I am so loving my “job” at the DA’s office. Before getting in and trying it out, I hadn’t ever thought about being a trial lawyer/litigator, but the more I’m there, the more I can see it as a career path that would satisfy every facet of who I am.
Of course, the initial draw for me is that working for a governmental entity is familiar and comfortable. Including this placement, I’ve worked for multiple state agencies, a municipality and now a county government. Clearly, I know the environment in which I fit, but what has surprised me is how exciting it’s been for me to be in and around the courthouse and judges and lawyers. These people roll their sleeves up daily to crank out the work that shapes the legal landscape and resolves societal issues one case at a time.
So far I’ve not done anything too earth-shattering: drafted certain state’s motions, researched defendants’ criminal histories, drafted enhancement notices to defense attorneys, sat in on a victim interview, watched plea bargain negotiations and portions of direct and cross examinations of witnesses in court, prepared trial notebooks and grand jury summaries. But, what I have done a lot is talk to the attorneys and ask questions. This is by far one of the most valuable aspects of going behind the scenes in the DA’s office. I know that the goal is to get us to take more active roles in the weeks to come and ultimately getting us into a trial as a student attorney. I am terrified and exhilarated all at once!
BUT…some of what I’m seeing at the DA’s office does leave me with more questions than answers, though. I guess they forget that an outsider’s perspective is different from the one they’ve developed over time. For example, I recently worked on a case we were prepping for trial (domestic violence) and after having read through all the file I had my mind set that this was going forward. Then, on the day the case shows up on the docket, the IP (injured person) is there in court stating that she wants to drop the charges. She’s gone to the DEFENDANT’s attorney and signed an affidavit stating as much!
I am quietly stunned. I read the reports, more compelling, I saw the pictures–those sad, sad pictures, were burned in my head. While part of me wants to grab this person by the shoulders and yell, “Why?? Why??” the only thing I can do is sit back and observe how the ADAs (Assistant District Attorneys) handle this. Turns out, this is “normal.” In fact, more often than not, this is the result of many more domestic violence cases than you would think. That blew my mind.
There must be a point when doing that job you realize that you can’t save everyone. Once you accept that, you just have to let it go and not carry that around as your own personal baggage. This is a painful lesson that I as a baby student lawyer am just realizing. It’s kind of sad. There is part of my mind that stubbornly wants to hold onto the fantasy that I can be THE person that makes the IP see the light that nobody has been able to show her yet. The other part of my brain, grounded in reality, already sees the writing on the wall.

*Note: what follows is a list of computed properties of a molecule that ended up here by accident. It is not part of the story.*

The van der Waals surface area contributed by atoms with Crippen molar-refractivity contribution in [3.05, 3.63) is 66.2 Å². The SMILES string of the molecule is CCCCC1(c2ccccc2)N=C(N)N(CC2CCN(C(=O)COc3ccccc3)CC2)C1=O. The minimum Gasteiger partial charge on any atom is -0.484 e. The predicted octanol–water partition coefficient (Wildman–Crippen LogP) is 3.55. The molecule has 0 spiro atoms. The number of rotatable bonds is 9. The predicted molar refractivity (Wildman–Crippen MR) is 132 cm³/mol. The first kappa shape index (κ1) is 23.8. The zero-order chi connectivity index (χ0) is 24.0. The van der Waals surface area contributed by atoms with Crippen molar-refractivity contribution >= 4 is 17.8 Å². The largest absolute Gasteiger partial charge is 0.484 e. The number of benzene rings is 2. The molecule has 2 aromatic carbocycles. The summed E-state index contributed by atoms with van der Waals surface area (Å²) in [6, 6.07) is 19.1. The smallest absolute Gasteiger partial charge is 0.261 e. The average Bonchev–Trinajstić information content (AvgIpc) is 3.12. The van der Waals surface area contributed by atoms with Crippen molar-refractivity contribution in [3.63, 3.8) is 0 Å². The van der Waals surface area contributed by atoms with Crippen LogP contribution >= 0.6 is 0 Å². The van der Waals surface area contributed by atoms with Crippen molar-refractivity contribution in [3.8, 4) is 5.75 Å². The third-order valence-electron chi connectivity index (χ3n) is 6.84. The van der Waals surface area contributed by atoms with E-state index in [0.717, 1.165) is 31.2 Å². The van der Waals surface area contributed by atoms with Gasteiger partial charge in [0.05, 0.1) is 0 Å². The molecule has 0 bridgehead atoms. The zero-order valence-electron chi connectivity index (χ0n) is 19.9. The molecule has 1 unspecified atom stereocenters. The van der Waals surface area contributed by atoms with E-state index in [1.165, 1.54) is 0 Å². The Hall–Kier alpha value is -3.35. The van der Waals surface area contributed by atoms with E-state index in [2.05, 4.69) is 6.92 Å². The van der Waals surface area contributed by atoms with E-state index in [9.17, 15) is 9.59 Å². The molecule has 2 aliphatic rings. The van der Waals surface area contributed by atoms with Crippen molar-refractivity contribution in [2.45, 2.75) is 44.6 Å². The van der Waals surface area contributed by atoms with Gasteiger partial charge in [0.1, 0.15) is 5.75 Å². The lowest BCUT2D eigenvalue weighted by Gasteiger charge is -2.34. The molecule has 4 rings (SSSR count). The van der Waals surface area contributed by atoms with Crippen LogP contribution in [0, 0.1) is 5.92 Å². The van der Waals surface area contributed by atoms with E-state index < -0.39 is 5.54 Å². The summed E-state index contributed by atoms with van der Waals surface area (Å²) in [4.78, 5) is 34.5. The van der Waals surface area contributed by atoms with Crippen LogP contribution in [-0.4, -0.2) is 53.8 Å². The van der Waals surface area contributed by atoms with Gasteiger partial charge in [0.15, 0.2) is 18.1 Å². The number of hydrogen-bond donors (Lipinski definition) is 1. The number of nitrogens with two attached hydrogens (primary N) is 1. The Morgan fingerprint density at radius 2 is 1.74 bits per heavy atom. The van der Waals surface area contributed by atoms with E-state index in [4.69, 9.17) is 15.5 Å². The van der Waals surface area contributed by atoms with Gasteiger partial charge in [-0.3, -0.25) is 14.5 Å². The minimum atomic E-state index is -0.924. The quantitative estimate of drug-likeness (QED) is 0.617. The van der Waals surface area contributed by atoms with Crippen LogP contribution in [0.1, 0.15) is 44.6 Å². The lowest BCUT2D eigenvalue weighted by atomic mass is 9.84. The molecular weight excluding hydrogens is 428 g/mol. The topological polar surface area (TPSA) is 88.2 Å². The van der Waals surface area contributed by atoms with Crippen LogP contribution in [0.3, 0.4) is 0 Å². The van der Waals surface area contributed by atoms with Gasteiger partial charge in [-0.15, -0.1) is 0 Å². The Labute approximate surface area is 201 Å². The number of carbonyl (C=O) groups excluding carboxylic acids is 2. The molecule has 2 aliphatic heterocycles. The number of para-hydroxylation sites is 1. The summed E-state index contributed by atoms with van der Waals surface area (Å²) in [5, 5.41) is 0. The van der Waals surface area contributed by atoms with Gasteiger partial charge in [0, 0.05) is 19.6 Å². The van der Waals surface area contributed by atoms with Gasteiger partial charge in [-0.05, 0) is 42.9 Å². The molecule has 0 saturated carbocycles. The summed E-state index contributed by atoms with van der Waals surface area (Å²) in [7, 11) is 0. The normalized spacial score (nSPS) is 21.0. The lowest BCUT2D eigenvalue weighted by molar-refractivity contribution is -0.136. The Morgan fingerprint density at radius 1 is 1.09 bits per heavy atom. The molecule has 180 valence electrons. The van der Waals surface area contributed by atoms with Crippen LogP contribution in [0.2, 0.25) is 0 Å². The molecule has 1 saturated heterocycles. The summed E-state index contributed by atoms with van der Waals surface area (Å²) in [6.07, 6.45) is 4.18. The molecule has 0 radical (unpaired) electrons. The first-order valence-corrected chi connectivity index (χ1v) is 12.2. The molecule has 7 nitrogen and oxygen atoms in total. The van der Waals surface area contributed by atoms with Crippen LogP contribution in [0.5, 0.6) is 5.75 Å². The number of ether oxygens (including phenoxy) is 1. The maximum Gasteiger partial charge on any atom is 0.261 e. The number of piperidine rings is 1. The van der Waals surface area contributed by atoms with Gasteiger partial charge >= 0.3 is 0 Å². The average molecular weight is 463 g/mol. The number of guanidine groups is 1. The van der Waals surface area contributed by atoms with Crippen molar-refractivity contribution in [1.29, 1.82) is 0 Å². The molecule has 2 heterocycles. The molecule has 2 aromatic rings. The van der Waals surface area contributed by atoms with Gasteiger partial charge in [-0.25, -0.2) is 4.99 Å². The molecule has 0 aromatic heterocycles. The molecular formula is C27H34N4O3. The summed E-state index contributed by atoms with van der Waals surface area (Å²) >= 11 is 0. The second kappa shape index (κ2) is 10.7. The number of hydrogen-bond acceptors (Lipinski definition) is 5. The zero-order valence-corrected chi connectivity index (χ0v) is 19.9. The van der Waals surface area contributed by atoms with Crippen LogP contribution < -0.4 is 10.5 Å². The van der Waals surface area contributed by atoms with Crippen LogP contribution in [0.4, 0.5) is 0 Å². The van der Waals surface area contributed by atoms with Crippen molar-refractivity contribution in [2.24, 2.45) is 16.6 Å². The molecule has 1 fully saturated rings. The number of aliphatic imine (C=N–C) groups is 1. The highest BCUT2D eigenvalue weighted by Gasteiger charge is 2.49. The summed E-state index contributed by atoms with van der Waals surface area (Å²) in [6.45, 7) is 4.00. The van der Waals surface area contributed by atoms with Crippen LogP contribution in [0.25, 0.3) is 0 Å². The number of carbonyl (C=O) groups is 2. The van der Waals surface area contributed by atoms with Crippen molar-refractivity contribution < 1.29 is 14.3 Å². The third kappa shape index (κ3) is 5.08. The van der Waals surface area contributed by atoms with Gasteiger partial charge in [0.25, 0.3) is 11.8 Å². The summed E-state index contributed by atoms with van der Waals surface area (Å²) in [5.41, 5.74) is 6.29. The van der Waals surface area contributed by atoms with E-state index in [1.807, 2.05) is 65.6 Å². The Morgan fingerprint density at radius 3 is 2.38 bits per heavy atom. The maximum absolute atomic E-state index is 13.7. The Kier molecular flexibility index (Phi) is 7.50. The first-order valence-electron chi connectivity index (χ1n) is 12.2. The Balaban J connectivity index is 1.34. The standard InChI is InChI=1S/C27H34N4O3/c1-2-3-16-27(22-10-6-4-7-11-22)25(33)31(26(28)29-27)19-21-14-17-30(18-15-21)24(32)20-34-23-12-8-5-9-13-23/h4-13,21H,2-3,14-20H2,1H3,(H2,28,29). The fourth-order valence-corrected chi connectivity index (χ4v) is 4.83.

As I sat there quizzing the ADA’s on this crazy dynamic between IPs and their abusers, that they (the ADAs) see ALL the time, it slowly sank in. The frustration was evident in their body language and in their voices. They are trained to right these wrongs and seek justice for the victims and when those they are charged with helping reject that help, what are they supposed to do?
I should point out that Tarrant County has a “No Drop” policy pertaining to domestic violence cases. This means that just because the IP gives a statement to the defense attorney agreeing to drop the charges, doesn’t mean the State will agree. If an IP wants to drop domestic violence charges they are required to attend a 4-hour course offered by SafeHaven and then return to talk to an ADA about why they want the charges dismissed.
First off, I think if I were an IP and had to sit through a 4-hour lecture about the statistics of domestic violence victims I’d not be able get out of there without something “clicking” in my head. But the IPs happily agree to jump through whatever hoops the State puts in front of them just so the charges get dropped. They go to SafeHaven and then they show up in the office ready to say whatever it takes to the ADA so that everything will just go away. I sat there and listened to one IP come up with one illogical reason after another to justify why what she initially reported as domestic violence was anything but that. She told the police A to cover B because if they wanted to follow-up on B, they’d inevitably ask about C; therefore, D was the obvious choice. WHAT?!?
At the end of the meeting, the ADA said she’d talk to defense counsel and see what they decided. But really, if there were no other witnesses to the incident, what kind of case does the ADA have if the IP recants?? You see the dilemma.
After the IP left and I was able to process what happened I sat there shaking my head, incredulous. One of the ADAs put it so poignantly: You let these cases go, even when you don’t want to, and you hope and pray that the next time you see the Defendant it isn’t because he killed her.
A word to women: Value who you are. Know that you are worthy and that you are a treasure to be handled with care and love. Define who you are and NEVER let someone tell you that you don’t deserve their best.
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